Have you checked out the National Sex Offender Registry? Thanks to the Adam Walsh Child Protection and Safety Act of 2006, convicted sex offenders throughout the United States, the District of Columbia and some Indian tribal communities are required to register their residence information with area authorities, as well as make their residence known in the jurisdiction in which they were convicted. This Sex Offender Registration and Notification Act (SORNA) online system is incredibly helpful for parents, schools and other groups to help keep kids safe from convicted offenders.
As you review the national registry or even the registry in your area (for example, I think the sex offender registry in my home state of Indiana is terrific!), you will see offenders are placed into one of three “tiers” on these registries. In general terms, here’s a simple definition for each of those tiers:
Tier I: Lowest-level Conviction
A Tier I offender is someone who was convicted and served less than one-year in prison. Examples of Tier I sex offenses would be receipt or possession of child pornography, or sexual assault against an adult that involved sexual contact, but not a completed or attempted sexual act.
Tier II: Mid-level Conviction
Second tier offenses are generally more aggressive sexual contact crimes that carry longer than a one-year prison term. Tier I offenders who commit a second sexual offense are generally placed into the Tier II category. Any offense against a victim under the age of 18 automatically falls into this tier. Such offenses that would be categorized as Tier II include:
- Engaging or attempting to engage minors in prostitution (including conspiracies and solicitations);
- Having any kind of physical sexual contact with a minor that involves intimate parts of the body (either directly or through clothing) or attempts, solicitations or conspiracies to have physical sexual contact;
- Using a minor in a sexual performance; and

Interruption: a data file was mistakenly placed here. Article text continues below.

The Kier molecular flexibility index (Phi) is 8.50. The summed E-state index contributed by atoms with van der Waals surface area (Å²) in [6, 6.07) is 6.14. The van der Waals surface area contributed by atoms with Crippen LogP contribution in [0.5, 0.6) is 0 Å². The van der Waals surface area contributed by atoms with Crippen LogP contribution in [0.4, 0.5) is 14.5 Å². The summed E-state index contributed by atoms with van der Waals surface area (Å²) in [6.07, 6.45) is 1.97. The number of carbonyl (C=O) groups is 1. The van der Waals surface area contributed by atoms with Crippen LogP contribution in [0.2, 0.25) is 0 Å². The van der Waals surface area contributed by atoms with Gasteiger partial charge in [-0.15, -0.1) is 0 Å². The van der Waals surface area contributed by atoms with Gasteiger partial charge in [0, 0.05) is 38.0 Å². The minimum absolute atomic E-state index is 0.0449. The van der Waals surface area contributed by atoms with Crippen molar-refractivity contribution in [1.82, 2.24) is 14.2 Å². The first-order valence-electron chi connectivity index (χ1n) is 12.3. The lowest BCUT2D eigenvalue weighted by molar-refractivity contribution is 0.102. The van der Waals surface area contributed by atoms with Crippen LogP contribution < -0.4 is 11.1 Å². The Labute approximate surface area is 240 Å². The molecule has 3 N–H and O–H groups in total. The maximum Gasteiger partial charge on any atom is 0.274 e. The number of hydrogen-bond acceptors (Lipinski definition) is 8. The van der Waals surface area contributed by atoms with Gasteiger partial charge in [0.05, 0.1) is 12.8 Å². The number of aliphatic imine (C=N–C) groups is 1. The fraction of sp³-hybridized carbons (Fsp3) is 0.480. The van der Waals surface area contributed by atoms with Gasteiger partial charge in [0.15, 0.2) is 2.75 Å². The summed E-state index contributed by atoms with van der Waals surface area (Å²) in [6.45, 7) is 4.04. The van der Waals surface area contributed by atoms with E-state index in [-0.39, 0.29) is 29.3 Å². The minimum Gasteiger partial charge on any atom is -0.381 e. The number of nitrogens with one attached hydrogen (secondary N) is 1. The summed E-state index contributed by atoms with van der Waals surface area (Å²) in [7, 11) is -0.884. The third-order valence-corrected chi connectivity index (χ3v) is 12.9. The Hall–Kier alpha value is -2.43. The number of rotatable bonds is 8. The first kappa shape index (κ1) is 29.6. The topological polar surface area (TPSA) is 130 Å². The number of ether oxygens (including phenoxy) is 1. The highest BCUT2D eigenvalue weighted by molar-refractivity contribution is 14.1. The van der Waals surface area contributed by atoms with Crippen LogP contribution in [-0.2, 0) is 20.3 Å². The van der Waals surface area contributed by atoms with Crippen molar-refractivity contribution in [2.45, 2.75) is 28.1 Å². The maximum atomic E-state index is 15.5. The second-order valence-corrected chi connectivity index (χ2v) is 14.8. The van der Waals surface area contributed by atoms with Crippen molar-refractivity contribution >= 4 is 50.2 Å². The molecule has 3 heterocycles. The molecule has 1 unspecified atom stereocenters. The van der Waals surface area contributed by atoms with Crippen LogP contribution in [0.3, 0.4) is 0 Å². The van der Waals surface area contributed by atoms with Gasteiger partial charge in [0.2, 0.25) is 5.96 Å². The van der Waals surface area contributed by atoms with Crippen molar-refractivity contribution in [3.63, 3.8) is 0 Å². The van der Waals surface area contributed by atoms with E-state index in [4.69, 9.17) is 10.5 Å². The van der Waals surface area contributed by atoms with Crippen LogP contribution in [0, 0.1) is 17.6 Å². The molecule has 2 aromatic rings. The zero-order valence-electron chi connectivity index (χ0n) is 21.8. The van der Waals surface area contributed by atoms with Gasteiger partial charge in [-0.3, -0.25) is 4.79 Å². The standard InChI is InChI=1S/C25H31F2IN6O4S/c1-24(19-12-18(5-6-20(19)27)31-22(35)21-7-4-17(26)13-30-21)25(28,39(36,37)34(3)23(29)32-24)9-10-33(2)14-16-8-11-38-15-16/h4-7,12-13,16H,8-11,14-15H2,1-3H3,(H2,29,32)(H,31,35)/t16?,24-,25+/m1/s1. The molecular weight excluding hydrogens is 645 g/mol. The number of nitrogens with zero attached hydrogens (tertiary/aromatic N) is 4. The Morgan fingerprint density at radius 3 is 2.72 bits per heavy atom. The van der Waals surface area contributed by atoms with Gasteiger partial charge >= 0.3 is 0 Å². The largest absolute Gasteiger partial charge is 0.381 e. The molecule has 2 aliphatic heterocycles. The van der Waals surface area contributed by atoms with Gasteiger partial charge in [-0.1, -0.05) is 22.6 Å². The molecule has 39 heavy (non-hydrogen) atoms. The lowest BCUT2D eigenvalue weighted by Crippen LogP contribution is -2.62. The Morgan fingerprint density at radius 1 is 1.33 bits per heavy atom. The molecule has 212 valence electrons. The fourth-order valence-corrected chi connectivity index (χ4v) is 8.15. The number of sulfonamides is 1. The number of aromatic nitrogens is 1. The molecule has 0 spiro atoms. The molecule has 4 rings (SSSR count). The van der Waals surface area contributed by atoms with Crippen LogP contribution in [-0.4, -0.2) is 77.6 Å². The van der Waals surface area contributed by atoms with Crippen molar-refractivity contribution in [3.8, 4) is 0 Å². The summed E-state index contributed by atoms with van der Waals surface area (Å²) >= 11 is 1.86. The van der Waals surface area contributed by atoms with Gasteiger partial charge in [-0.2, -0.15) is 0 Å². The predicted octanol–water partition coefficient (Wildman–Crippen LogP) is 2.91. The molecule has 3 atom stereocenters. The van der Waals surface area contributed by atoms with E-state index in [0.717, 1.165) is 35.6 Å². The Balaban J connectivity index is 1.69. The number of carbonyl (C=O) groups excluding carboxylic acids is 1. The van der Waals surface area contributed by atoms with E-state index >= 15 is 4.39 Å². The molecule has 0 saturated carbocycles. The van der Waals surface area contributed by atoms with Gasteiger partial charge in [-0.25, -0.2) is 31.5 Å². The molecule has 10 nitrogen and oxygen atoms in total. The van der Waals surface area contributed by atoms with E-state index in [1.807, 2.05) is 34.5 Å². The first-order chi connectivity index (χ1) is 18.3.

- The production or distribution of child pornography.
Tier III: Most Severe Conviction
Tier III categorizes those who are the most dangerous or repetitive sex offenders. Anyone convicted as a Tier II offender who reoffends is generally categorized in this third tier. These convictions are also punishable by one (1) or more years in prison. Offenses considered to be Tier III include:
- More severe or aggravated sexual abuse or assault (as compared to Tier II), or the conspiracy to commit such an offense;
- Engaging in a sexual act by force or threat;
- Engaging in a sexual act with another who is rendered unconscious, is involuntarily drugged or who is otherwise uncapable of making a sound decision about the act or is unable to decline participation;
- Engaging in a sexual act with a child under the age of 12;
- For children under the age of 16, there are a variety of sexual acts defined in statute (see 18 U.S.C. 2246(2));
- Offenses noted in the Tier II section against whom the victim is 13 years of age or younger; and
- Kidnapping of a minor (there are exceptions related to parents and guardians).
Each jurisdiction (be it state or municipality) has some flexibility in how offenders are listed on their registries. Typically, older juvenile offenders who commit more serious sexual crimes have stricter SORNA reporting requirements than do younger juveniles with less serious convictions. For more specific information about juvenile reporting requirements, see Section 111(8) of the statue.
Please keep in mind… sex offender registries ONLY identify known and convicted sex offenders. There are thousands upon thousands of additional sexual predators that have not been identified by authorities or that have been identified, but not convicted for sexual offenses. These online registries are simply tools to help each of us identify where previously convicted offenders are living.
So, stay vigilant and talk to your children about keeping their bodies safe, discussing with them what to do in the event something should ever happen to them.
For more information check out these resources:
- Protecting Our Kids?: How Sex Offender Laws Are Failing Us
- By : Sex Offenders: Identification, Risk Assessment, Treatment, and Legal Issues First (1st) Edition
- Consensual Consequences: A True Story of Life with a Registered Sex Offender
- Sex Offenders and the Internet
- Family Incest Treatment
For tips on how to have those conversations with kids, I invite you to read any or all of the following:
Working to improve the world one child at a time, Ginger has made it her life mission to raise awareness of the world-wide epidemic of child abuse. An impassioned child advocate, trainer, speaker and child forensic interviewer, Ginger can be contacted via her website “Ginger Kadlec: 4UrKids™” at gingerkadlec.com or find her on Facebook at facebook.com/gingergkadlec.
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